“The African Group believes the outcome of COP 22 will help clarify the modalities for the accounting of financial resources provided and mobilized through public intervention. Marrakech should first clarify the fundamental parameters that are required to form the basis of an accounting system as well as set principles that should guide the set-up of the new accounting frame-work. In addition, we expects that COP 22 lays out the process of development of those modalities, including the expected deliverables and decisions for each session, with the view of adopting those modalities for the accounting by COP 24,” said Mali.
Maldives speaking for the Alliance of Small Island States (AOSIS) said in the past year alone, “we have seen that the impacts from less than one degree of warming are far worse than we anticipated. Limiting warming to the 1.5 degree goal agreed in Paris is absolutely critical, and we hope to see the Special Report on 1.5 degrees as early in 2018 as possible so that it can be properly considered in time for the Facilitative Dialogue later that year.”
“It is also extremely important that that our work continues to be informed by the best available science, and therefore AOSIS supports aligning IPCC reporting cycles with the timing of the global stocktake,” it added.
In terms of climate finance, AOSIS is looking forward to the in-session workshop on accounting modalities and expect to be able to identify parameters for the accounting of financial resources provided and mobilized to developing country parties that can then form the basis of a technical paper to be considered in SBSTA 46. The timeline for completion of these modalities must be accelerated in order that they can feed into the discussion on transparency of support.
“It is also extremely important that our work continues to be informed by the best available science, and in this regard we take note of the proposed implementation plan of the GCOS Committee to address the data and research gaps critical for climate observing systems and networks in SIDS,” it further added.
Maldives said the guidance Parties provide on Article 6 of the Paris Agreement will have to ensure environmental integrity, sustainable development and the avoidance of double counting. This will require, among other things, a common international accounting framework, applicable to all Parties and centralized institutions to facilitate tracking and transparency, including an international transactions log and registries.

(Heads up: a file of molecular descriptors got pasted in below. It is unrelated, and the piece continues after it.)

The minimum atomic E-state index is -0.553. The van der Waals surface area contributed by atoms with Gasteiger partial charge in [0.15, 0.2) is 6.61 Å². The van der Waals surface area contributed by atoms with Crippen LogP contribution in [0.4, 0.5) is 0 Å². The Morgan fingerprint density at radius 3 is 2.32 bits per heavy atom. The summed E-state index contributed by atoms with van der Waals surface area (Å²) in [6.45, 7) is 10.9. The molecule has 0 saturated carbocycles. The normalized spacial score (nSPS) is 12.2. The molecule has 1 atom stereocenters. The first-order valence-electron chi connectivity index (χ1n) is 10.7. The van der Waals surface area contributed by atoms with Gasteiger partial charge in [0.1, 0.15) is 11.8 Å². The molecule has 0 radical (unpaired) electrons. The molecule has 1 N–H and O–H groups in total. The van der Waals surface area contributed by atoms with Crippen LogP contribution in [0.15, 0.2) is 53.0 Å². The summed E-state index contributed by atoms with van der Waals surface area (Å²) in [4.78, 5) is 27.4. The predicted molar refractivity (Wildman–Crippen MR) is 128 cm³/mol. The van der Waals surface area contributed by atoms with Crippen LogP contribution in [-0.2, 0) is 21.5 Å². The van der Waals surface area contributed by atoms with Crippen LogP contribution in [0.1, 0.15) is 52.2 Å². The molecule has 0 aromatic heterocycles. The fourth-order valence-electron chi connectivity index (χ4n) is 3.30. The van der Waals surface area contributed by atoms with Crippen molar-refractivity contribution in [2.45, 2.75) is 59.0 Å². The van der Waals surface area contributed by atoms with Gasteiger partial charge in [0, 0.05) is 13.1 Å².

In the new context of the Paris Agreement, the Group said Article 6 should accomplish three key goals:
· it should be operationalized to contribute to overall mitigation in global emissions – by which we mean that transfers that go beyond offsetting to deliver global emission reductions that the atmosphere sees;
· it should create incentives for all Parties to move towards quantified economy-wide emission reduction and limitation targets;
· it should generate a share of proceeds for adaptation that is substantial, moving to a 5% share, from the 2% now in place under the Kyoto Protocol.
Maldives said work on Article 6 should be time-bound, to provide certainty to Parties and to the private sector. Intersessional work will be needed, given the complexity of the issues involved. This technical work could address:
· environmental integrity, transparency, governance and incentives in the context of generation, acquisition and transfers;
· lessons learned from Clean Development Mechanism (CDM) and Joint Implementation (JI) on environmental integrity and governance, recognizing the progress and discussions in recent years on the reform of the rules and guidelines for these mechanisms;
· options for approaches to deliver new elements (e.g., overall mitigation in global emissions), drawing out these options to enable a technical discussion;
· options for transition.
On the work programme on non-market approaches, it believed this work programme could begin with consideration of the following three issues:
· Fossil fuel subsidy reform;
· The phase out of inefficient and polluting technology;
· Policy reform to create the enabling environment for increased deployment of renewable energy
Democratic Republic of Congo (DRC) representing the Least Developed Countries (LDCs) informed that as matters related to agriculture is an important agenda item for the Group, it has taken a proactive approach by preparing a draft decision together with the African Group on this matter.
“We are also in consultation with other groups and hope that the draft decision text will help to ease the decision making process here at this COP.”
The Group looked forward to the in-session workshop on the modalities for the accounting of financial resources provided and mobilized through public interventions in accordance with Article 9, paragraph 7, of the Paris Agreement. “In this workshop, we expect to gain a common understanding on the different Parties’ views and start developing the modalities for the accounting of financial resources.”